When we look at the number of ANDAs coming into the Office of Generic Drugs (OGD), one might stop to say, how can this be? There has been so much M&A activity in the generic market, some would think that this might be a reason to see the number of submissions decrease or at least ebb,
In the “you learn something new every day” category, I got schooled by my good friend Lisa Parks from AAM this morning. After she read a quote from me pleading ignorance as to why there were so many ANDAs submitted in March, she cleared it up. It appears that March is the end of India’s year,
Today, FDA announced the current data they are collecting from which the “Program Fee” will ultimately be calculated for the three tiers of approved application holders. And while it is really not much of a surprise, based on some back of the envelope calculations we have done in the past, it may be a bit of a shock to some in the medium and highest tiers.
According to our tracking of OGD approvals for March 2017 through the daily listings of approvals on Drugs@FDA: FDA Approved Drug Products (which was fairly close to the final numbers last month), there appears likely to be 59 full ANDA approvals and 16 tentative approvals reported when OGD issues final numbers in its Activities Report of the Generic Drug Program in a few days.
FDA announced (here) that, so far this CALENDAR year through March 24th, the Office of Generic Drugs has approved 11 first-time generics. That appears to be a good start for the first three months of the year. All the first-time approvals can be viewed at the link above.
Remember that not all first approvals will immediately be available in the marketplace.
Seems like almost every day a new Federal or State law is proposed to deal with drug pricing for both brand and generic pharmaceuticals. . The latest entries that appear to be making progress through the legislative process are from the states of Washington and Nevada. One can just imagine that there are specific differences in all the state and federal bills floating around,
Paul F. Vogel has announced his retirement as Chairman of the Board of Lachman Consultants, effective March 31, 2017. Paul plans to spend more time with family and his many personal interests, following a 44-year career that included 21 years at the U.S. Food and Drug Administration followed by 23 years at Lachman Consultants. Richard S.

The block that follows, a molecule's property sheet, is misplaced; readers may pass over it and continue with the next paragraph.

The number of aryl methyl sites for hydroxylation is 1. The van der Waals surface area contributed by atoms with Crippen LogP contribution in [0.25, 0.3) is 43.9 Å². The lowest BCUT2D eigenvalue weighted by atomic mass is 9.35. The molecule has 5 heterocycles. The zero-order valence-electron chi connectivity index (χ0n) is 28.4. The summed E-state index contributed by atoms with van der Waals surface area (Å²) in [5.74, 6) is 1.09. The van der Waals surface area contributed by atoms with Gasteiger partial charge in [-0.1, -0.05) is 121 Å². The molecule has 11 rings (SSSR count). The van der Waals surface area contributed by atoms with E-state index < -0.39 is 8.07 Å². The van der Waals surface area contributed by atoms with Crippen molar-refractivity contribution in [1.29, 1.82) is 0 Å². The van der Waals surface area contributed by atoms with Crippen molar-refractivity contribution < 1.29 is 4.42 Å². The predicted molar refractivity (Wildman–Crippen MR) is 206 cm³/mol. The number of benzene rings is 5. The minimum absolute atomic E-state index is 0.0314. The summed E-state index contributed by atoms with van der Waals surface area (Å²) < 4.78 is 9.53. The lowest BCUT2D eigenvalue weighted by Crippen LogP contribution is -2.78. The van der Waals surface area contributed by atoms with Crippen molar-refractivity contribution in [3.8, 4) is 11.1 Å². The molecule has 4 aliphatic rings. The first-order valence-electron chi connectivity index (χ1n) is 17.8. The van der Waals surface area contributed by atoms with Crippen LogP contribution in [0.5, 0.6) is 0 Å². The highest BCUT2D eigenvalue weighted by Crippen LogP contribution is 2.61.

While there is not much new to report in the newly added numbers for certain metrics in the Activities Report of the Generic Drug Program for 2017 (here), there could be some raising of the eyebrows at the number of Complete Response Letters (CRL) issued in February (136), which is the lowest number issued for a given month in FY 2017,
Ever since I can remember, the submission date of an ANDA has been reported in the approval letter of the application. That practice stopped in early 2016, as reported in our blog post (here). The submission dates of applications are important metrics that help the industry to track approval times for applications.
We all know how to reset the clock at daylight savings time (albeit the first morning we may find ourselves a bit behind or ahead). We all know how and when to change our watches when we cross time zones. FDA now needs to find out how to reset the clock on several ANDAs, and possibly a 505(b)(2) application,
Once a vibrant means to bring various changes from a reference listed drug (RLD) to market, the ANDA suitability petition seems to have become the bottom of the totem pole, the last one in line, or a member of the forgotten world. As outlined under section 505(j)(2)(C) of the Federal Food Drug and Cosmetic Act,
Just as the various User Fee Acts (UFA) go to congress for mark-up and reauthorization, a proposed administration budget contains a suggested doubling of fees charged for medical product reviews. Am I seeing this correctly? Industry and FDA have worked tirelessly over the last year and a half to get the various User Fee programs negotiated for reauthorization and at the 11th hour,
OGD has revised its bioequivalence (BE) recommendation for rifaximin 200 mg and 550 mg tablets. Quite interestingly, the requirements for products that are qualitatively and quantitatively (Q1 & Q2) the same as the reference listed drug (RLD) will have a reduced burden and may eliminate conducting bioequivalence studies with clinical endpoints (albeit pharmacokinetic [PK] studies and in vitro testing will still be needed).
We don’t like to mention specific products in this blog, so let’s just say an FDA panel yesterday gave a less-than-stellar review of the benefits of an abuse deterrent product by stating that the benefits of a firms’ long-acting opioid pain reliever no longer outweighed its risk. A crushing blow to the product for certain.
First of all, this is not a political blog. Second, I am certain that someone will still think it is. Third, in this case, I do not care as I am an ex-FDAer that truly believes in the Agency and wants to see it succeed. I was rooting for Scott’s nomination for many reasons,